Keywords: innovation, defense, R&D, procurement
    JEL: O31 O32 O38 H56 H57
    Date: 2021–04
  10. By: Batiz-Lazo, Bernardo
    Abstract: This paper discusses the current state of historical research into entrepreneurship in Mexico
    Keywords: entrepreneur, Mexico, business history
    JEL: M13 N8 N80
    Date: 2021
  11. By: Martinez, Tomás R.; Fuster Pérez, Luisa; Erosa Etchebehere, Andrés
    Abstract: What are the aggregate effects of informality in a financially constrained economy? We develop and calibrate an entrepreneurship model to data on matched employer-employee from both formal and informal sectors in Brazil. The model distinguishes between informality on the business side (extensive margin) and the informal hiring by formal firms (intensive margin). We find that when informality is eliminated along both margins, aggregate output increases 9.3%, capital 14.7%, TFP 5.4%, and tax revenue37%. The output and TFP increases would be much larger if informality were only eliminated on the extensive margin, a result that supports the view that the informal economy can play a positive role in an economy with financial frictions. Finally, we find that the output cost of financing social security in our baseline model is about twice as large as the one in an economy with no frictions.
    Keywords: Tax Revenue; Social Security; Financial Frictions; Informality; Occupational Choice
    JEL: O16 L26 H55 H20 E26 E22
    Date: 2021–04–27
  12. By: Christian Haddad; Lars Hornuf
    Abstract: We study the impact fintech startups have on the performance and the default risk of traditional financial institutions. We find a positive relationship between fintech startup formations and incumbent institutions’ performance for the period from 2005 to 2018 and a large sample of financial institutions from 87 countries. We further analyze the link between fintech startup formations and the default risk of traditional financial institutions. Fintech startup formations decreases stock return volatility of incumbent institutions and decreases the systemic risk exposure of financial institutions. Our findings indicate that the development of fintech startups should be monitored very closely by legislators and financial supervisory authorities, because fintechs not only have a positive effect on the financial sector’s performance, but can also improve financial stability relative to the status quo.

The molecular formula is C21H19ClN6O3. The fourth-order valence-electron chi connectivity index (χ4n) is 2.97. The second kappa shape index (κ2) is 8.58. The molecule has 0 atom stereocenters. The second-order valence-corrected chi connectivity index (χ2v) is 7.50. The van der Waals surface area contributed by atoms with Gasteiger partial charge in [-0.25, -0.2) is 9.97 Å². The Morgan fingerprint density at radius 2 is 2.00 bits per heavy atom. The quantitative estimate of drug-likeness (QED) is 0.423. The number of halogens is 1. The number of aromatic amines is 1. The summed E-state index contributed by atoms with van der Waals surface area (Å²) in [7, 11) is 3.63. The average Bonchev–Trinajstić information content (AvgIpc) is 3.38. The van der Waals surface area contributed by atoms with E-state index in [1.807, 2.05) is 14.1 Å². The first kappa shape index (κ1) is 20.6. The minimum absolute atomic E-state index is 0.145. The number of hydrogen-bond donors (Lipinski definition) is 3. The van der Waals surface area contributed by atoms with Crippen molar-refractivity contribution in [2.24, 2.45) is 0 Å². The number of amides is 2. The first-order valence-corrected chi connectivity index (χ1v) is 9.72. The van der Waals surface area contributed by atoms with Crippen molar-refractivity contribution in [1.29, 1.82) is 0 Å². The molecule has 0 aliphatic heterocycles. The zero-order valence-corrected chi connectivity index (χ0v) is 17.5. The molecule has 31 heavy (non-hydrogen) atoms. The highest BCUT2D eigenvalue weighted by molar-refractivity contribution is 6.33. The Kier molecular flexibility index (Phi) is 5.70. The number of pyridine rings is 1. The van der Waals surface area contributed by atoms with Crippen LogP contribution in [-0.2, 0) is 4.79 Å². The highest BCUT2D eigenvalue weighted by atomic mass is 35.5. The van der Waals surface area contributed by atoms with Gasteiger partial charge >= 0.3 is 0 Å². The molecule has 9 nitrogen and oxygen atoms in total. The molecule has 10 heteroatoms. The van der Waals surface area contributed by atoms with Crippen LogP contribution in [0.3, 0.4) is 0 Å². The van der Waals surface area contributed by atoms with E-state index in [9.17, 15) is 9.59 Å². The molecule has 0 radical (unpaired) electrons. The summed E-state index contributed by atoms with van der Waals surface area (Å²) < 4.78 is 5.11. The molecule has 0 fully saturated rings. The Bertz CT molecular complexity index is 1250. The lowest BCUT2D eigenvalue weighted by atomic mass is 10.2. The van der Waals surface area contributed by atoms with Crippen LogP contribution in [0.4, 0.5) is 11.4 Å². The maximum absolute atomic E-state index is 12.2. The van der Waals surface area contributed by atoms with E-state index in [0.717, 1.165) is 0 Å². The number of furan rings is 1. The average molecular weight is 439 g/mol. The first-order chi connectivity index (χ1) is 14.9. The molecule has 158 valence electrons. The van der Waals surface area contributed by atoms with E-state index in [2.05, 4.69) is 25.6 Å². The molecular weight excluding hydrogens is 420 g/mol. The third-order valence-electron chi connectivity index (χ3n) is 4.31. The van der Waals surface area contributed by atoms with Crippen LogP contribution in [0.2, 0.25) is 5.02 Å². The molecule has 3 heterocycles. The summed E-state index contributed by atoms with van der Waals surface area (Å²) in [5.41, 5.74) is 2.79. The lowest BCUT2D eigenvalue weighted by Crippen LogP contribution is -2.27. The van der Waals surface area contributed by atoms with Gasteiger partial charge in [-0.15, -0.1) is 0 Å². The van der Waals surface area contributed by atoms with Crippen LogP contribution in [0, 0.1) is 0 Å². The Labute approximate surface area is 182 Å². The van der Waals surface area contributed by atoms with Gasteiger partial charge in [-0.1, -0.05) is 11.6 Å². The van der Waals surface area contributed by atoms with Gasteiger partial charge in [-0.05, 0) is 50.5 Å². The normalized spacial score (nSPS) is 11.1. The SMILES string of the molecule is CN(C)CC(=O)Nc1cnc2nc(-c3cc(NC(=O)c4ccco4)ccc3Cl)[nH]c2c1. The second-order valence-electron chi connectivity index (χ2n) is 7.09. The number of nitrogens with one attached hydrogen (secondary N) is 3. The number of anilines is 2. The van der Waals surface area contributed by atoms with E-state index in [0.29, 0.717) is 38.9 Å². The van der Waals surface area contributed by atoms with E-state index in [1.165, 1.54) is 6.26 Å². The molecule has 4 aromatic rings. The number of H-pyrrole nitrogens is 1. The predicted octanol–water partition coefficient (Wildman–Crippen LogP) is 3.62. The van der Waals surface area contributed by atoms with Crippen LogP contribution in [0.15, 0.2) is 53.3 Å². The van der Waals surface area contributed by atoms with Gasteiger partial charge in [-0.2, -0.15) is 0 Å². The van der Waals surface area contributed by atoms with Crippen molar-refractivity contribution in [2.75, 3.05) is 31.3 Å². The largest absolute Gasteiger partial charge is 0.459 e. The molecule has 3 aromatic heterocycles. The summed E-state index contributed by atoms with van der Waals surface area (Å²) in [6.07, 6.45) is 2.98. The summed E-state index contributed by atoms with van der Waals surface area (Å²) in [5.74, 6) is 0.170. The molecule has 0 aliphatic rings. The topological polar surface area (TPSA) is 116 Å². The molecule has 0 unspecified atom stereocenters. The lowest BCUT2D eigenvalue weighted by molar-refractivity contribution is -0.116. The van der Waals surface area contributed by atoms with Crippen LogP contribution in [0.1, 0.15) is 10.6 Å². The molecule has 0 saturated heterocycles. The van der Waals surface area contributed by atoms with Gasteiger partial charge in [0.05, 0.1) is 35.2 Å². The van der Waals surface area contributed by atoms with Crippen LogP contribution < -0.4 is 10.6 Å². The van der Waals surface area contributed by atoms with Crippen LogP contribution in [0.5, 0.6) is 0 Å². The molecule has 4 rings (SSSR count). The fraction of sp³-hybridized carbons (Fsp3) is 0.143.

Keywords: fintech, bank performance, default risk, financial stability
    JEL: K00 L26 O30
    Date: 2021
  13. By: Catherine Béduwé (TSM - Toulouse School of Management Research - UT1 - Université Toulouse 1 Capitole - CNRS - Centre National de la Recherche Scientifique - TSM - Toulouse School of Management - UT1 - Université Toulouse 1 Capitole); Alexie Robert (CEREQ - Centre d'études et de recherches sur les qualifications - ministère de l'Emploi, cohésion sociale et logement - M.E.N.E.S.R. - Ministère de l'Education nationale, de l’Enseignement supérieur et de la Recherche)
    Abstract: Les formations à l'entrepreneuriat se développent rapidement au sein des universités. Elles ont pour objectif de promouvoir l'esprit d'entreprendre des étudiants, afin de renforcer leurs aptitudes à créer et gérer des projets innovants. Pour les décideurs, ces formations constitueraient un atout pour l'insertion professionnelle, au point de vouloir les généraliser au sein de l'enseignement supérieur. Les données des enquêtes Génération montrent que les étudiants ayant suivi ces formations deviennent plus souvent indépendants et ont des conditions d'insertion en tant que salariés un peu plus favorables que les autres. Mais ces effets positifs sur les conditions d'emploi semblent davantage liés au profil des participants qu'aux effets propres de ces formations.
    Keywords: Enquête Génération,Enseignement supérieur,Insertion professionnelle,Création d'entreprise
    Date: 2021